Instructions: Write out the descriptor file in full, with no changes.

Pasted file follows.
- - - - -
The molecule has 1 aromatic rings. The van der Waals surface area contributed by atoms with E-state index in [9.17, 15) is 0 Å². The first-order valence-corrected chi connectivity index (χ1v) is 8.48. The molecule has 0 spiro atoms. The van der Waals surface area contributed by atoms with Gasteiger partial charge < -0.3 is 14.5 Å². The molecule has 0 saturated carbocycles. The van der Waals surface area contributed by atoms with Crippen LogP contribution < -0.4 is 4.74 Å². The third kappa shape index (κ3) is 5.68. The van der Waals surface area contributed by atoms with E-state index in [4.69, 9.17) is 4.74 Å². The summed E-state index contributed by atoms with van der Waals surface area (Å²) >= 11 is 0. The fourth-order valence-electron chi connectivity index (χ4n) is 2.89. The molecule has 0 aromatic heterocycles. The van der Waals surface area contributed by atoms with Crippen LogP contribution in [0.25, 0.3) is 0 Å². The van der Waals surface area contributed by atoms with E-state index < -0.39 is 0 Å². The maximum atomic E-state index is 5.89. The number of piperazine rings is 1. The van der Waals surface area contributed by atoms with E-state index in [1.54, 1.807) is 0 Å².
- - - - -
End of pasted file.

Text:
The molecule has 1 aromatic rings. The van der Waals surface area contributed by atoms with E-state index in [9.17, 15) is 0 Å². The first-order valence-corrected chi connectivity index (χ1v) is 8.48. The molecule has 0 spiro atoms. The van der Waals surface area contributed by atoms with Gasteiger partial charge < -0.3 is 14.5 Å². The molecule has 0 saturated carbocycles. The van der Waals surface area contributed by atoms with Crippen LogP contribution < -0.4 is 4.74 Å². The third kappa shape index (κ3) is 5.68. The van der Waals surface area contributed by atoms with E-state index in [4.69, 9.17) is 4.74 Å². The summed E-state index contributed by atoms with van der Waals surface area (Å²) >= 11 is 0. The fourth-order valence-electron chi connectivity index (χ4n) is 2.89. The molecule has 0 aromatic heterocycles. The van der Waals surface area contributed by atoms with Crippen LogP contribution in [0.25, 0.3) is 0 Å². The van der Waals surface area contributed by atoms with E-state index < -0.39 is 0 Å². The maximum atomic E-state index is 5.89. The number of piperazine rings is 1. The van der Waals surface area contributed by atoms with E-state index in [1.54, 1.807) is 0 Å².